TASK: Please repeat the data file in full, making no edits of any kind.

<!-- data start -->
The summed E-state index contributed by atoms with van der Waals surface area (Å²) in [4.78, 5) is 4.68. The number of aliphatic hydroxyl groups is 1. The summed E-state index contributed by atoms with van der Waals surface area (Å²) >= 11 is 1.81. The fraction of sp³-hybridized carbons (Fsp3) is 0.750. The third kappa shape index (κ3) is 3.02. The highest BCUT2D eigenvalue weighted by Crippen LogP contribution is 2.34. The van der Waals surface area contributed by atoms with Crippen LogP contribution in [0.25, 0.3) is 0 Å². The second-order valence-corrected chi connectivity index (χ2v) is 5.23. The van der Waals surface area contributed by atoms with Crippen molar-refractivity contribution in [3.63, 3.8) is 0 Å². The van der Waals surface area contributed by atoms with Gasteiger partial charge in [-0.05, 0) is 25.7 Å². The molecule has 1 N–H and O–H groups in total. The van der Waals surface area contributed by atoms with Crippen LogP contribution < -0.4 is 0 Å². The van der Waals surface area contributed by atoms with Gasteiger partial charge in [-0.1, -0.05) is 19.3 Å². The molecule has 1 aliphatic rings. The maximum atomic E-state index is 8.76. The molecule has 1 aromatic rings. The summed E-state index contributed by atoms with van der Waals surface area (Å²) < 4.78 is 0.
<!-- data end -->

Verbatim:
The summed E-state index contributed by atoms with van der Waals surface area (Å²) in [4.78, 5) is 4.68. The number of aliphatic hydroxyl groups is 1. The summed E-state index contributed by atoms with van der Waals surface area (Å²) >= 11 is 1.81. The fraction of sp³-hybridized carbons (Fsp3) is 0.750. The third kappa shape index (κ3) is 3.02. The highest BCUT2D eigenvalue weighted by Crippen LogP contribution is 2.34. The van der Waals surface area contributed by atoms with Crippen LogP contribution in [0.25, 0.3) is 0 Å². The second-order valence-corrected chi connectivity index (χ2v) is 5.23. The van der Waals surface area contributed by atoms with Crippen molar-refractivity contribution in [3.63, 3.8) is 0 Å². The van der Waals surface area contributed by atoms with Gasteiger partial charge in [-0.05, 0) is 25.7 Å². The molecule has 1 N–H and O–H groups in total. The van der Waals surface area contributed by atoms with Crippen LogP contribution < -0.4 is 0 Å². The van der Waals surface area contributed by atoms with Gasteiger partial charge in [-0.1, -0.05) is 19.3 Å². The molecule has 1 aliphatic rings. The maximum atomic E-state index is 8.76. The molecule has 1 aromatic rings. The summed E-state index contributed by atoms with van der Waals surface area (Å²) < 4.78 is 0.